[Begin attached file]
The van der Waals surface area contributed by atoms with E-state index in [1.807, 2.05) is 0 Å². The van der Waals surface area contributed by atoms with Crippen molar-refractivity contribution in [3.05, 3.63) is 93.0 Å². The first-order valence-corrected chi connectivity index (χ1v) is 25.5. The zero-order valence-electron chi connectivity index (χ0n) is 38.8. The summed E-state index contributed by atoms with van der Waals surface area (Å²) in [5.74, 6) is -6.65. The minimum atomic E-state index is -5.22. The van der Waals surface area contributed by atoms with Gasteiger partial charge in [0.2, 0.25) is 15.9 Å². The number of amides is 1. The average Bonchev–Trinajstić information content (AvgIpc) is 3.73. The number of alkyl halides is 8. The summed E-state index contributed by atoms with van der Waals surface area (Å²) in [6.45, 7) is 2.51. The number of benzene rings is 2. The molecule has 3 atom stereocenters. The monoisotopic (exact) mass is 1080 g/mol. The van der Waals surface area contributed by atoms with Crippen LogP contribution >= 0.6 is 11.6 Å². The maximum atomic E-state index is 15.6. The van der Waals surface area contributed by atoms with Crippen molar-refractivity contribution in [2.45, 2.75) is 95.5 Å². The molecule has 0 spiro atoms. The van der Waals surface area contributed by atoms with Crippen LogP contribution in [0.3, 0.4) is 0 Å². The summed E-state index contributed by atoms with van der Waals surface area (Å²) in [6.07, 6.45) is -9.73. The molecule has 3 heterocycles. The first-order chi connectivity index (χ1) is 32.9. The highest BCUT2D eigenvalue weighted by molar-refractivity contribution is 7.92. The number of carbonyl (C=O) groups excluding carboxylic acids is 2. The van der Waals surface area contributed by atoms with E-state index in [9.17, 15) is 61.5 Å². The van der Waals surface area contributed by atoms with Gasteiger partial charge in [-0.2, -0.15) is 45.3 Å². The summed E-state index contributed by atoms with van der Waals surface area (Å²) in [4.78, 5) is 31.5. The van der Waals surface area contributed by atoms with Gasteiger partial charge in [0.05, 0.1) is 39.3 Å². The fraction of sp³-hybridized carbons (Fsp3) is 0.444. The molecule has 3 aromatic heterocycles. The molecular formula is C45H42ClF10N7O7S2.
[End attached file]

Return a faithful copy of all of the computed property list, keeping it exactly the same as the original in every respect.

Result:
The van der Waals surface area contributed by atoms with E-state index in [1.807, 2.05) is 0 Å². The van der Waals surface area contributed by atoms with Crippen molar-refractivity contribution in [3.05, 3.63) is 93.0 Å². The first-order valence-corrected chi connectivity index (χ1v) is 25.5. The zero-order valence-electron chi connectivity index (χ0n) is 38.8. The summed E-state index contributed by atoms with van der Waals surface area (Å²) in [5.74, 6) is -6.65. The minimum atomic E-state index is -5.22. The van der Waals surface area contributed by atoms with Gasteiger partial charge in [0.2, 0.25) is 15.9 Å². The number of amides is 1. The average Bonchev–Trinajstić information content (AvgIpc) is 3.73. The number of alkyl halides is 8. The summed E-state index contributed by atoms with van der Waals surface area (Å²) in [6.45, 7) is 2.51. The number of benzene rings is 2. The molecule has 3 atom stereocenters. The monoisotopic (exact) mass is 1080 g/mol. The van der Waals surface area contributed by atoms with Crippen LogP contribution >= 0.6 is 11.6 Å². The maximum atomic E-state index is 15.6. The van der Waals surface area contributed by atoms with Crippen molar-refractivity contribution in [2.45, 2.75) is 95.5 Å². The molecule has 0 spiro atoms. The van der Waals surface area contributed by atoms with Crippen LogP contribution in [0.3, 0.4) is 0 Å². The summed E-state index contributed by atoms with van der Waals surface area (Å²) in [6.07, 6.45) is -9.73. The molecule has 3 heterocycles. The first-order chi connectivity index (χ1) is 32.9. The highest BCUT2D eigenvalue weighted by molar-refractivity contribution is 7.92. The number of carbonyl (C=O) groups excluding carboxylic acids is 2. The van der Waals surface area contributed by atoms with E-state index in [9.17, 15) is 61.5 Å². The van der Waals surface area contributed by atoms with Gasteiger partial charge in [-0.2, -0.15) is 45.3 Å². The summed E-state index contributed by atoms with van der Waals surface area (Å²) in [4.78, 5) is 31.5. The van der Waals surface area contributed by atoms with Gasteiger partial charge in [0.05, 0.1) is 39.3 Å². The fraction of sp³-hybridized carbons (Fsp3) is 0.444. The molecule has 3 aromatic heterocycles. The molecular formula is C45H42ClF10N7O7S2.